My favourite tale among this collection, and which called forth the first tears of sensibility I ever shed, was the story of Romeo and Juliet, from 'which Weisse took the materials for his tragedy. It affected me so deeply, that I think the preference I have ever since retained for pathetic tales, may perhaps be traced to this source, since it is certain, that those things which make a strong impression upon the mind in infancy, have a considerable influence in forming the future taste.
The next work that eagerly attracted my attention was Don Quixote ; and though that admirable history has lately been much better translated by Bertuch, yet I will freely own that I never received half the pleasure from this improved version, as from what I read in my infancy. A child brings to his studies, as well as to his play, a stronger sensibility, with a greater aptitude to receive powerful impressions, and therefore finds in both, charms which are, in fact, rather to be ascribed to the quickness of his own feelings, than to the real attraction of the things themselves, as a leaf though half-withered, still appears beautiful when the inorning sun shines upon it.
It is therefore that the youth, and even the man, will sometimes feel an ardent wish to read again in his maturer years, a book with which he had been transported in his infancy. He endeavours to procure it, he succeeds at last, and then wonders that he no longer finds it entertaining. “ My taste,” he says, “is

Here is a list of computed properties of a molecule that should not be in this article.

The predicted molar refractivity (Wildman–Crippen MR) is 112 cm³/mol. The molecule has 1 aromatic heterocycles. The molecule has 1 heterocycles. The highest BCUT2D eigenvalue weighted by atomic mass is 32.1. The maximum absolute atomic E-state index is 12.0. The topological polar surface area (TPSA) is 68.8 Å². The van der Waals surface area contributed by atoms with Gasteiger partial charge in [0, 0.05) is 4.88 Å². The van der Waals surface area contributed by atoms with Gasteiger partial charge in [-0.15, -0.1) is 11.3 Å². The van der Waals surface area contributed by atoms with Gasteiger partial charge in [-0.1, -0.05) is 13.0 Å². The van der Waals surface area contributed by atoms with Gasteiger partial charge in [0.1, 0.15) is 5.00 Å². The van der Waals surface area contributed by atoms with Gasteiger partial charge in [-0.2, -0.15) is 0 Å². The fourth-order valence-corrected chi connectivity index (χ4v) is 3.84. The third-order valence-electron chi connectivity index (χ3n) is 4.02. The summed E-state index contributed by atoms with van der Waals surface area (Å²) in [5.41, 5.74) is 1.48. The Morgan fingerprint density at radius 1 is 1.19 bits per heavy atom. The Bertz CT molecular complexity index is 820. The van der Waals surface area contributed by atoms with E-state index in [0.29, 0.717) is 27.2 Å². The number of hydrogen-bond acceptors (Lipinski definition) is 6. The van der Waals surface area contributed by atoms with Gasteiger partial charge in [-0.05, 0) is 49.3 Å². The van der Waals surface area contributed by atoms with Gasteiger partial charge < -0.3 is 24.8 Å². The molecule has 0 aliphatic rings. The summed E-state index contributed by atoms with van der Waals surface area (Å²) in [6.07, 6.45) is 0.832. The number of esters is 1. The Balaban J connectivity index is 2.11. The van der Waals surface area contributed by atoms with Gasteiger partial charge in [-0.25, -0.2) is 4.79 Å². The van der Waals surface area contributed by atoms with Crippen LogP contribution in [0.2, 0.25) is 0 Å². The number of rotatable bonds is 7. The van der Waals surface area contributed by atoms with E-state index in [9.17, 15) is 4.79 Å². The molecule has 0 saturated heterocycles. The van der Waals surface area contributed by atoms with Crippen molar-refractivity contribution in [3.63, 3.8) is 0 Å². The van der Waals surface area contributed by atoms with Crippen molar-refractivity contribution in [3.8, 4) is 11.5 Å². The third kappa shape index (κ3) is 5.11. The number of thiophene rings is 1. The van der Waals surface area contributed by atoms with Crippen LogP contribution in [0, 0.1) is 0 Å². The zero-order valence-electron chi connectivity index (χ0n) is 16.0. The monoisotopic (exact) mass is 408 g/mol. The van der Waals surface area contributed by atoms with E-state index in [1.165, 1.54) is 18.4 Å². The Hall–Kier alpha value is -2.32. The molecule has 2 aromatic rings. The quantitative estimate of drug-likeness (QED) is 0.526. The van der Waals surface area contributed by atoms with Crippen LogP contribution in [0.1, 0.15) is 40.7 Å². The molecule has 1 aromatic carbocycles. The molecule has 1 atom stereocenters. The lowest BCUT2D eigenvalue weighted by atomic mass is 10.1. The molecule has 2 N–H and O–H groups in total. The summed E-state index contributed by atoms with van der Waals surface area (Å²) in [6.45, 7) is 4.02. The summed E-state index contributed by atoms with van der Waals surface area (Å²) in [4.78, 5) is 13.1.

refined.” Ah no! but thou hast not perused it with the like sensations as formerly. A gentle touch sufficed at that time to make every nerve tremble, but now, to be affected they must be shaken. Indeed were it true that this difference is solely the effect of a more refined taste, still it were but a melancholy truth, since it only shews how much the circle of our mental enjoyments must be every moment.contracting. We cannot endure to read any but works of decided superiority, we value ourselves upon this fastidiousness, and make it our pride that such only can afford us entertainment; yet we esteem the contented man who eats his homely broth with the same relish that Frederick the Second ate his Polenta. Is content, then, only a corporeal virtue?
But hold, thou renowned Don Quixote, thou art leading me too far !-Accept my thanks for the many hours of real happiness thou hast procured me, and share them with Sancho Pança. Ye are excellent companions, and most gladly did I receive you as inmates, till the wonderful adventurer, Robinson Crusoe, thrust you out. With irresistible force did he, as a magnet, attract me towards him, as he attracts every other boy. To him I clung, as to the choicest treasure of my soul, and with him under my arm have frequently flown along the Redway, as it was called, to the threshold of the stable, there undisturbed hy the noise of my playfellows to accompany him in his goat-huntings. The hour for the evening heaver struck, but I heard it not; the sun set, yet I read on till my eyes were weary with endeavouring in vain to read longer. Oh, how anxiously did I then wish that fortune might one day throw me on a desert island! How delicious did I find in idea the bread baked in the earth after Robinson's fashion, and the goat's flesh dressed in pots of my own making!